The Irish Times view on the Labour Party’s performance

The party under new leader Ivana Bacik is a competent performer in the Dáil and the media, but is struggling to build its support base

Labour leader Ivana Bacik has signalled that she might not like to join a Coalition government led by Sinn Féin after the next election – but she might do so anyway. In an interview with The Irish Times Inside Politics podcast, Bacik chose not to rule out any prospective coalition partners, but also indicated an unease with Sinn Féin’s nationalist agenda. Asked if she would be comfortable signing up to and implementing a programme for government that placed a demand on the British government to hold a border poll within five years, she said she would have personal difficulties with this, but did not rule out such an arrangement.

Podcast: Can Labour ever be relevant again? Ivana Bacik says yes

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If Labour wants to be in government, it will be in coalition with either Sinn Féin or with, probably, a combination of Fine Gael and Fianna Fáil. Bacik was hardly enthusiastic about the alternative path to government either, describing the current Coalition as having squandered the growth of the past seven years. Labour’s experience of government with both Fianna Fáil and Fine Gael in the past has ended with electoral disaster – not necessarily a sign of failure in office, but hardly an outcome that it can ignore, either.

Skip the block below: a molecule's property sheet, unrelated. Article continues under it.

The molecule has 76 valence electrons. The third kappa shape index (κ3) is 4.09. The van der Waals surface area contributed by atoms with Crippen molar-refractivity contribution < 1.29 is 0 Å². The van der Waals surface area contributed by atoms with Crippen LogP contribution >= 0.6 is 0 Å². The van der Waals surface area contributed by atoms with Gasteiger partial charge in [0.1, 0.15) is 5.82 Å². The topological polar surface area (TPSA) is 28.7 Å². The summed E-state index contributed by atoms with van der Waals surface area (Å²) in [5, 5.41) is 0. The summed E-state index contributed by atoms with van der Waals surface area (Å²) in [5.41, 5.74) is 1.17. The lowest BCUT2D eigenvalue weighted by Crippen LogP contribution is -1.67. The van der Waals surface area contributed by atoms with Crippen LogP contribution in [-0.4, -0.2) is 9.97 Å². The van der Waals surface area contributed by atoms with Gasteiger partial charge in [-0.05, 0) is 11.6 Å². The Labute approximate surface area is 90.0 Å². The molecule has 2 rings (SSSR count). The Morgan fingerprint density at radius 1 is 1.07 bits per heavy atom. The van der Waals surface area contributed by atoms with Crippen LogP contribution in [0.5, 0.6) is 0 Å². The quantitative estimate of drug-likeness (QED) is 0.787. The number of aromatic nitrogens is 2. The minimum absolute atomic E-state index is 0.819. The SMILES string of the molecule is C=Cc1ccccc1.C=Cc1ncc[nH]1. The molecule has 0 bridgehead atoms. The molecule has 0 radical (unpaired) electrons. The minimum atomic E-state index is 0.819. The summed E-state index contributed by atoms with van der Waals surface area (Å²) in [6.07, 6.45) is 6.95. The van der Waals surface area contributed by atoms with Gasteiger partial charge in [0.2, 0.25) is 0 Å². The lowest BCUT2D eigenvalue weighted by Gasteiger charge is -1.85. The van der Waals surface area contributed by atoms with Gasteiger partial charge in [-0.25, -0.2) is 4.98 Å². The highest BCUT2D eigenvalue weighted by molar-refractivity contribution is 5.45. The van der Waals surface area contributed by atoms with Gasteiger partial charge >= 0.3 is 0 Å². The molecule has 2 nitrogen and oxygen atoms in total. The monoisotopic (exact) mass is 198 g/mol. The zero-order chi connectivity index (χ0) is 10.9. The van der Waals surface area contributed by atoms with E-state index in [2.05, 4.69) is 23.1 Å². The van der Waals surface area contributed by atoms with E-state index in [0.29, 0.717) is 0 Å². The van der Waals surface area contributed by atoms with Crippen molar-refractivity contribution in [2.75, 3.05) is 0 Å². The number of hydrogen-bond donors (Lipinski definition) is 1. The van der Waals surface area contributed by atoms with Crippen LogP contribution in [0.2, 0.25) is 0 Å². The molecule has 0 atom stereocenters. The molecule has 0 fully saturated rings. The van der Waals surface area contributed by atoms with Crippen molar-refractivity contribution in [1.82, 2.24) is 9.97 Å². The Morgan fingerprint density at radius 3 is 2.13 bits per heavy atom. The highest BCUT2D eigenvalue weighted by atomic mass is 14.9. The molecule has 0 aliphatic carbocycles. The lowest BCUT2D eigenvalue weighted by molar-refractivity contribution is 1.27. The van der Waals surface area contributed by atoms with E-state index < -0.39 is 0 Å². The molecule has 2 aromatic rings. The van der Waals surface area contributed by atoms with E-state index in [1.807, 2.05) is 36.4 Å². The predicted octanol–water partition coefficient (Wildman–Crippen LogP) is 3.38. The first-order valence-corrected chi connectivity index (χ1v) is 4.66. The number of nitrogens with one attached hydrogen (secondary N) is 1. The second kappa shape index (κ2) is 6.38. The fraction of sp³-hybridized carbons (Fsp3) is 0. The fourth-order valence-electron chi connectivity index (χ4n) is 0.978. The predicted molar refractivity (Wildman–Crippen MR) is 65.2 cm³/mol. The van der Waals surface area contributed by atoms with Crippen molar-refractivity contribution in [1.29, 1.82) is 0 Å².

The Labour Party has endured a torrid time since its last period in power from 2011 to 2016, with a disastrous election followed by a deeply disappointing one. Its support registers at about half – at best – the traditional 10 per cent or so that the party could historically rely on. The party’s TDs and senators staged a coup against previous leader Alan Kelly last year, but despite competent Dáil and media performances by Bacik, it has seen no recovery in support. She would be foolish to be unconcerned; Labour struggles to make an impact in the national political debate.

The voice of the non-Sinn Féin opposition is widely fractured. To amplify that voice and play a more substantial part in politics – and, in due course, in government formation – Labour needs to make common cause with other left-wing and centre-left forces including the Social Democrats and some independents. There seems little prospect of this at present.